With the typical student graduating with $24,000 in student loans and only 50% of students completing a four-year degree within six years success in the financial aid process can be significantly improved when a family develops a financial aid strat
egy. While the planning process can sometimes seem a bigger obstacle than getting accepted to college the investment of a bit of time early on is often the difference of thousands and sometimes tens of thousands of dollars in financial aid. The obvious question is “Where do you begin?”
A financial aid strategy will consist of three pieces:
Financial Aid Plan: The first is what can be called the financial aid plan. As part of the plan families will have to investigate how much a college actually costs, they will have to determine what they will be expected to pay at each college, and they will have to be very careful about making sure they only apply to colleges where grants and scholarships, or free money, make up the bulk of the financial as opposed to loans. The purpose of the plan is to determine how your family is going to pay for college.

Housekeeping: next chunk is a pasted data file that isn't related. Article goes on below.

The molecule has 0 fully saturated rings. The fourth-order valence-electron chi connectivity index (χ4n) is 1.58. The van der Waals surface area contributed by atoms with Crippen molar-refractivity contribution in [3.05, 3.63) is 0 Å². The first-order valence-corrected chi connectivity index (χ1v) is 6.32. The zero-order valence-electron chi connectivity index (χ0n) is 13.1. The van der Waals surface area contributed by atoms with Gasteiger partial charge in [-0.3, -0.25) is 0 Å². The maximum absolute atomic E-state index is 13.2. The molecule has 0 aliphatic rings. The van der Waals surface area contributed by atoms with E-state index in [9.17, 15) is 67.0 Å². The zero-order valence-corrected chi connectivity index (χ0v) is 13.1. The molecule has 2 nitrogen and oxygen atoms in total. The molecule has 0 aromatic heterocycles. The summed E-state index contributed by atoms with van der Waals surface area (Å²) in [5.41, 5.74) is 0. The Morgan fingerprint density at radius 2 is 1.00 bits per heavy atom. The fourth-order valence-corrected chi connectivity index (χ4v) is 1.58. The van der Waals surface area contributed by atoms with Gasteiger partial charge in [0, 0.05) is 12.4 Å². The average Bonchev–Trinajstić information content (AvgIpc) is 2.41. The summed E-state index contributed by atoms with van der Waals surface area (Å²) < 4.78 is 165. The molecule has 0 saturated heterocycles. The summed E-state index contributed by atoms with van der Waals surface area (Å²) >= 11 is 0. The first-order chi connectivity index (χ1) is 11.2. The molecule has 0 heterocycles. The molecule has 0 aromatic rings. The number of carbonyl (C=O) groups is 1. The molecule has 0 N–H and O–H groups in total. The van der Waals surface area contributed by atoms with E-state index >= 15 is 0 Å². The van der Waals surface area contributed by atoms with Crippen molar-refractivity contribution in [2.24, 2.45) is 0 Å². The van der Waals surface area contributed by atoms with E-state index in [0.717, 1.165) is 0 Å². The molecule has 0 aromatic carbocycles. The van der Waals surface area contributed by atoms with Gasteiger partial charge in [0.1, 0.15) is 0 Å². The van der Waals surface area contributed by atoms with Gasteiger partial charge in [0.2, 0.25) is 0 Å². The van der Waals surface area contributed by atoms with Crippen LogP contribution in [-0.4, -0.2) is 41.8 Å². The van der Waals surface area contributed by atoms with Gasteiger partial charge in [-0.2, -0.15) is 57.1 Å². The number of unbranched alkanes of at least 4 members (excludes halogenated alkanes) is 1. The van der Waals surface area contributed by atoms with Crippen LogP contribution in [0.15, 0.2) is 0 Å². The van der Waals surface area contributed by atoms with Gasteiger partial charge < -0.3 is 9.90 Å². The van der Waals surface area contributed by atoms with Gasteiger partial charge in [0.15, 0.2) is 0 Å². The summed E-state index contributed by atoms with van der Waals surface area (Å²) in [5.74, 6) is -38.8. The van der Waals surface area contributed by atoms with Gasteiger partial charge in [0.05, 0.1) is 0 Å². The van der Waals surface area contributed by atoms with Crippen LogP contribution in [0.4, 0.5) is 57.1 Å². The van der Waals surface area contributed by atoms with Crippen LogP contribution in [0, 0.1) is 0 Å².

Filing the Forms: The second part of the strategy deals with filling out all the financial aid forms. It will be important to make a list of all the forms that are necessary to apply for financial aid, figure out the deadlines for each form, and then finally filling out the actual forms and submitting them on time. For some families this will be a simple task. For others it can get pretty complicated.
Evaluating and Appealing Financial Aid Awards: The third part of the strategy involves evaluating the financial aid awards received from each school. It is possible that a family can negotiate a better offer at certain schools, reducing their out-of-pocket costs for attending. You will have to know what to look for in the awards and how to ask for more money.
We will begin posting blogs about each segment of the financial planning process to break the pieces down to manageable and understandable components. While a successful financial aid plan will require the investment of some time. The payoff will be a better financial aid package. This of course leads to a less expensive college education. And one that may not require $24,000 in student loans or six years to complete.